Friday, October 17, 2008
David Smick: "The World Is Curved", not Flat
Author: David M. Smick.
Title: The World Is Curved: Hidden Dangers to the Global Economy.
Publication: New York, Portfolio, 2008. ISBN 978-1-59184-218-7. Hardcover, 303 pages, indexed, Prologue and nine chapters.
We know from the title of the book that it sounds like the antithesis or answer to Thomas Friedman’s “The World Is Flat” and “Hot, Flat and Crowded” (this blog, Sept. 15, 2008). The white cover has a tempting tagline “The mortgage crisis was only the beginning.”
The author, according to the dust jacket, keeps a “lower profile” than many other financial world personalities (like Jim Cramer) but he published “International Economy” and is a partner and chairman of Johnson Smick International (his bio for that company is here). The book contains many accounts of dinners and meetings in cities all over the world, as if he were an observer of all of the world's financial dealings but was just barely off the radar screen of the media himself.
In fact, it seems, from the course of the book, that the mortgage crisis (as it started to unfold in 2007) is near the end of the process. That’s because Smick gives us detailed discussion of another of financial shocks in the past: the whole collectivist 1970s, the 1982 recession, the decade long deflation of Japan’s economy, the 1997 Asian financial crisis, the 1992 crisis in the British pound and the whole set of controversies the preceded the birth of the euro, the accounting crises in companies like Enron and WorldCom (about the time of 9/11) that led to Sarbanes-Oxley, and finally the current crisis.
Amazon says that this book was published on Sept. 4, 2008. The narrative does summarize the Bear Stearns collapse on St. Patrick’s Day this year, but what’s amazing is that the book was on the streets even before the government “nationalized” (if that’s an apt verb) Fannie and Freddie, almost two weeks before the Lehman Brothers and AIG collapse, based on the credit default swaps market being shorted and then called in. Yet the book seamlessly explains how it was about to happen. He explains the motive (based on Japan's 1990 collapse) for the Fed to lower interest rates after 9/11, and how that policy could lead to a housing bubble, and then other bubbles. He traces the process of securitization of loans, of the concept of "riskless risk" that could only implode, and the disconnect between lenders and borrowers inherent in the new financial instruments. Anyone who read this book right after it came out probably could have just waited for the next collapse at any time. In fact, Smick explains that the credit markets were contracting seriously in 2007, and in August 2007 the “financial 9/11” that finally unraveled on Sept. 15 really almost happened thirteen months earlier.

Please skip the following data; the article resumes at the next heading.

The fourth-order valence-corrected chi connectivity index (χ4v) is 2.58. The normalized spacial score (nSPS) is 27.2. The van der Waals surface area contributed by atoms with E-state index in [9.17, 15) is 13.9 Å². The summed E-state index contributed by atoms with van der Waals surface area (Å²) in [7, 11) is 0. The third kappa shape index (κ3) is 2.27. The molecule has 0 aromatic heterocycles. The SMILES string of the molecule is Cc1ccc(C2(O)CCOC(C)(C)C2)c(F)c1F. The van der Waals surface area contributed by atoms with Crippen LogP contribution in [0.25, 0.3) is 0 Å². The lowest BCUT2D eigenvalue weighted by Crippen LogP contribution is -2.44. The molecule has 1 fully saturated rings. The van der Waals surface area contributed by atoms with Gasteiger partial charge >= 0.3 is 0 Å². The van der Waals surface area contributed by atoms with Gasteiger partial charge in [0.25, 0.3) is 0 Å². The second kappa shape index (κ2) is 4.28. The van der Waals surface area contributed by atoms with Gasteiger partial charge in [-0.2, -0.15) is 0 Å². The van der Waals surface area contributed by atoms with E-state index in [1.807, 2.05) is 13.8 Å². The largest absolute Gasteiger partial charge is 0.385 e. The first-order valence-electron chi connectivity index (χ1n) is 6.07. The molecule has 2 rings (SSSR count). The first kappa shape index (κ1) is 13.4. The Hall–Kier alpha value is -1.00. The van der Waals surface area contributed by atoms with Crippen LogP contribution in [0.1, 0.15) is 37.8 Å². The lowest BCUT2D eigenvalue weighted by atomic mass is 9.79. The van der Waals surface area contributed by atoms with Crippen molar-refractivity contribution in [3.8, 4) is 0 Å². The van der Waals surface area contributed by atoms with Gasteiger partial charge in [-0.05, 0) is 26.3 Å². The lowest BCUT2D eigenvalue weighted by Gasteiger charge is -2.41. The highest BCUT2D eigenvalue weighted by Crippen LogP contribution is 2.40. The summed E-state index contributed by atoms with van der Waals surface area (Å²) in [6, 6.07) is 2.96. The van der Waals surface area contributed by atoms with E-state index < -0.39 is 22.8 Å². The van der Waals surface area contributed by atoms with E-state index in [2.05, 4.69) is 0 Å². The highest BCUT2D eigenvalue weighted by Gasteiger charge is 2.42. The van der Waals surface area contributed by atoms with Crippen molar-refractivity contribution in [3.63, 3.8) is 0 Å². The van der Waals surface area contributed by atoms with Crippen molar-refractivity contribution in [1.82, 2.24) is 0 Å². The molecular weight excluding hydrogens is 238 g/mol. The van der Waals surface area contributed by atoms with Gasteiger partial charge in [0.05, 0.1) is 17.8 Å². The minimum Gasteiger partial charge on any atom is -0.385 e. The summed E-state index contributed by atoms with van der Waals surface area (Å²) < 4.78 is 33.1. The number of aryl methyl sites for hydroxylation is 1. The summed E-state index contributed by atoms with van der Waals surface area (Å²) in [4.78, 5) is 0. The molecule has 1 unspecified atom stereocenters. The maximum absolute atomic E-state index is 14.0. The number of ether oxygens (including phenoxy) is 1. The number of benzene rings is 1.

Of course, the “flat world” concept (not exactly “flatland” of science fiction) refers to globalization, and Smick promotes the idea that globalization (if not always equivalent to greed) is good. In fact, the “Reagan-Clinton” revolution that took us out of the 70s gas lines was a studied approach to free trade. At the same time, we gradually rewarded entrepreneurialship and even asymmetry (most of all with the Internet). Along these lines, Smick discusses China’s resistance to full political freedom – particularly online – as potentially keeping it stuck in some sort of Confucian (and post-Communist) social and political value system that could still undo all of China’s economic gains some day. Smick also discusses “class warfare,” as favored by politicians, especially on the Left (Smick says he started out as a Democrat but, well …) . The rich really don’t carry the economies of the world, and it’s important to reward initiative and hard work for the individual person in the middle. He sees class struggles and perhaps the way “family values” are debated as a retreat from a faith in personal initiative.
But this gets us back to why the world (like the planet itself) is curved, into a kind of non-Euclidean geometry. On p. 214 he writes “Today the world is curved precisely because the political and financial market worlds don’t understand each other.”